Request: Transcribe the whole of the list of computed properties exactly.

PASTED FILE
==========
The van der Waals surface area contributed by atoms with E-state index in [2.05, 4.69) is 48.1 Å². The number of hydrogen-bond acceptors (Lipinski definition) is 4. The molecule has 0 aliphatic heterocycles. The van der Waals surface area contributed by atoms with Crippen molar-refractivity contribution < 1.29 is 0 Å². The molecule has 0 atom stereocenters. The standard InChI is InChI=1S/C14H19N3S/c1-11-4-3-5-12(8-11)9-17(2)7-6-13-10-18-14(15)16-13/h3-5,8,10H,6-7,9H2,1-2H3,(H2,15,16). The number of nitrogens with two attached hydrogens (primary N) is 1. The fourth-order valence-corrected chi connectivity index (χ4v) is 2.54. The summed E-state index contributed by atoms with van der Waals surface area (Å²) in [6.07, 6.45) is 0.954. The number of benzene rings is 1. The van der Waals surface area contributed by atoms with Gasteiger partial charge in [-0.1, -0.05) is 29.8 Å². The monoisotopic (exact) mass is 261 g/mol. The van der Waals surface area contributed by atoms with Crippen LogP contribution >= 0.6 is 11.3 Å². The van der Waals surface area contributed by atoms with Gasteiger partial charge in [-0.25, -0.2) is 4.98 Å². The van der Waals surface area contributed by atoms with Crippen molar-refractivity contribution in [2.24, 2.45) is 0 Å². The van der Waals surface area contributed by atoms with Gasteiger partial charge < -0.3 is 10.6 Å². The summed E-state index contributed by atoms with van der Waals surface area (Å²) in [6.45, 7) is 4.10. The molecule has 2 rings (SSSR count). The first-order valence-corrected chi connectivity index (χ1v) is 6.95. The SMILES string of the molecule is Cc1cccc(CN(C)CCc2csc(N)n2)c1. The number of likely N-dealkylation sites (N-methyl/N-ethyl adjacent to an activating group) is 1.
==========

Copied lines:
The van der Waals surface area contributed by atoms with E-state index in [2.05, 4.69) is 48.1 Å². The number of hydrogen-bond acceptors (Lipinski definition) is 4. The molecule has 0 aliphatic heterocycles. The van der Waals surface area contributed by atoms with Crippen molar-refractivity contribution < 1.29 is 0 Å². The molecule has 0 atom stereocenters. The standard InChI is InChI=1S/C14H19N3S/c1-11-4-3-5-12(8-11)9-17(2)7-6-13-10-18-14(15)16-13/h3-5,8,10H,6-7,9H2,1-2H3,(H2,15,16). The number of nitrogens with two attached hydrogens (primary N) is 1. The fourth-order valence-corrected chi connectivity index (χ4v) is 2.54. The summed E-state index contributed by atoms with van der Waals surface area (Å²) in [6.07, 6.45) is 0.954. The number of benzene rings is 1. The van der Waals surface area contributed by atoms with Gasteiger partial charge in [-0.1, -0.05) is 29.8 Å². The monoisotopic (exact) mass is 261 g/mol. The van der Waals surface area contributed by atoms with Crippen LogP contribution >= 0.6 is 11.3 Å². The van der Waals surface area contributed by atoms with Gasteiger partial charge in [-0.25, -0.2) is 4.98 Å². The van der Waals surface area contributed by atoms with Crippen molar-refractivity contribution in [2.24, 2.45) is 0 Å². The van der Waals surface area contributed by atoms with Gasteiger partial charge < -0.3 is 10.6 Å². The summed E-state index contributed by atoms with van der Waals surface area (Å²) in [6.45, 7) is 4.10. The molecule has 2 rings (SSSR count). The first-order valence-corrected chi connectivity index (χ1v) is 6.95. The SMILES string of the molecule is Cc1cccc(CN(C)CCc2csc(N)n2)c1. The number of likely N-dealkylation sites (N-methyl/N-ethyl adjacent to an activating group) is 1.